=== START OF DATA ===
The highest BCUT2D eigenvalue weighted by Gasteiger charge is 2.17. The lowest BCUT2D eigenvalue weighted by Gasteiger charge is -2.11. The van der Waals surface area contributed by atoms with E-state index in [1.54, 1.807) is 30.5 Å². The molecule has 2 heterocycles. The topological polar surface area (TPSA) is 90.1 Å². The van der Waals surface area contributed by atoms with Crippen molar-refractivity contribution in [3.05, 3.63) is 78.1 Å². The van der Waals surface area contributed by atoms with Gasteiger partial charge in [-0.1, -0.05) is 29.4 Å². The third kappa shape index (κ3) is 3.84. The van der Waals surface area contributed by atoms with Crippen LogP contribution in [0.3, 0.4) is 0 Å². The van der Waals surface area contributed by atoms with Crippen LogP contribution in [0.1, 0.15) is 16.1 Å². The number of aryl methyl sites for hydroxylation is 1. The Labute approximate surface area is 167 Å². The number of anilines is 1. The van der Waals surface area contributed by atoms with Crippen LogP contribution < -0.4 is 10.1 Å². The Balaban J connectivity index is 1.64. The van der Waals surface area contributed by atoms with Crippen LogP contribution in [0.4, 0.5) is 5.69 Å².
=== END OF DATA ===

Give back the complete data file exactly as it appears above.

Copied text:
The highest BCUT2D eigenvalue weighted by Gasteiger charge is 2.17. The lowest BCUT2D eigenvalue weighted by Gasteiger charge is -2.11. The van der Waals surface area contributed by atoms with E-state index in [1.54, 1.807) is 30.5 Å². The molecule has 2 heterocycles. The topological polar surface area (TPSA) is 90.1 Å². The van der Waals surface area contributed by atoms with Crippen molar-refractivity contribution in [3.05, 3.63) is 78.1 Å². The van der Waals surface area contributed by atoms with Gasteiger partial charge in [-0.1, -0.05) is 29.4 Å². The third kappa shape index (κ3) is 3.84. The van der Waals surface area contributed by atoms with Crippen LogP contribution in [0.3, 0.4) is 0 Å². The van der Waals surface area contributed by atoms with Crippen LogP contribution in [0.1, 0.15) is 16.1 Å². The number of aryl methyl sites for hydroxylation is 1. The Labute approximate surface area is 167 Å². The number of anilines is 1. The van der Waals surface area contributed by atoms with Crippen LogP contribution < -0.4 is 10.1 Å². The Balaban J connectivity index is 1.64. The van der Waals surface area contributed by atoms with Crippen LogP contribution in [0.4, 0.5) is 5.69 Å².